This chapter showcases a complex task model and its manual computations to determine schedule and cost risk. The model illustrated in Figure 3.1 is a complex schedule network model for the project shown to the right with 24 tasks (nodes). The network is represented in the Activity-On-Node design. The nodes in the network correspond to each project task shown in the figure. The arrows in the figure indicate the precedence relationships between the tasks. A schedule model can be developed by assigning an input assumption for each task, representing the likelihood of completing the particular task at a specific duration. Typically, a triangular distribution is assigned to each activity using three parameters: 1) the minimum time to complete an activity, 2) the most likely time to complete an activity, and 3) the expected maximum time to complete an activity. One must next determine the beginning of the network, the end of the network and any merge points. Merge points are where different paths come together. In the illustration, Task 12 and Task 18 are merge points. The beginning and end can be considered pseudo-merge points. You will then create formulas to calculate the durations of the various paths from merge point to merge point and retain the longest (maximum) duration path as the subtotal duration for that part of the network.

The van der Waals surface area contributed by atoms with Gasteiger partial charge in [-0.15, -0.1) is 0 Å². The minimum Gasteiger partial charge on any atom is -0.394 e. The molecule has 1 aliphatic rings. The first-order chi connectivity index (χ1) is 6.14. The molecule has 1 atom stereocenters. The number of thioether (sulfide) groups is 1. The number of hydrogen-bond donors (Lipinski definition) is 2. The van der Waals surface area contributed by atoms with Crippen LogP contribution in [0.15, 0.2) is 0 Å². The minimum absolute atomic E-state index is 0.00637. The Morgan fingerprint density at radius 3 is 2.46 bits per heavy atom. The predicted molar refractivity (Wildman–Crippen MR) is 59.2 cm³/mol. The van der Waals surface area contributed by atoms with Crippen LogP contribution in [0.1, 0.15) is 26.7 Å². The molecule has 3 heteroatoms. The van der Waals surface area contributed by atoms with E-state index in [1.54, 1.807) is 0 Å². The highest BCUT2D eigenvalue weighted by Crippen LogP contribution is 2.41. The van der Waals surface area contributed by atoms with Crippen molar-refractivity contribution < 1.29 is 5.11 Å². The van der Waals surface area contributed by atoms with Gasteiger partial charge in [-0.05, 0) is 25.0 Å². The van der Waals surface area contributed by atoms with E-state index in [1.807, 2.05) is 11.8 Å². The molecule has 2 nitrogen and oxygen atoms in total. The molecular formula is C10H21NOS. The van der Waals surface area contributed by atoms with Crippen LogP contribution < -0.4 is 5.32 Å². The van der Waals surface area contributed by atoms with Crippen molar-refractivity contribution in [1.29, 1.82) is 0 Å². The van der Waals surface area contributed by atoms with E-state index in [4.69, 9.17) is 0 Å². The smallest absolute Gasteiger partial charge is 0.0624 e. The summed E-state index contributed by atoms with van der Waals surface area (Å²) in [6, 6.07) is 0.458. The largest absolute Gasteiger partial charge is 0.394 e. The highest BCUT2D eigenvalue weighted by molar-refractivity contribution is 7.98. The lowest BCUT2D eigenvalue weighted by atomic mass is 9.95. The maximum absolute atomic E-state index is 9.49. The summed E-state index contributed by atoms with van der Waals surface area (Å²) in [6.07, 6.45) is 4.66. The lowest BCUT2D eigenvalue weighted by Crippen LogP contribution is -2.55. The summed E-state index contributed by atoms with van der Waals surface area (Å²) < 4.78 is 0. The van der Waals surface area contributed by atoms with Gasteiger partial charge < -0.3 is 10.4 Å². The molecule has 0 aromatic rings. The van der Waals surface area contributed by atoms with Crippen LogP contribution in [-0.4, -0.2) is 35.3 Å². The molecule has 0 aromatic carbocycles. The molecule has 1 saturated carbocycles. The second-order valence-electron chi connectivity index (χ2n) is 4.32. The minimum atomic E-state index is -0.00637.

Figure 3.1: Sample Complex Task Model

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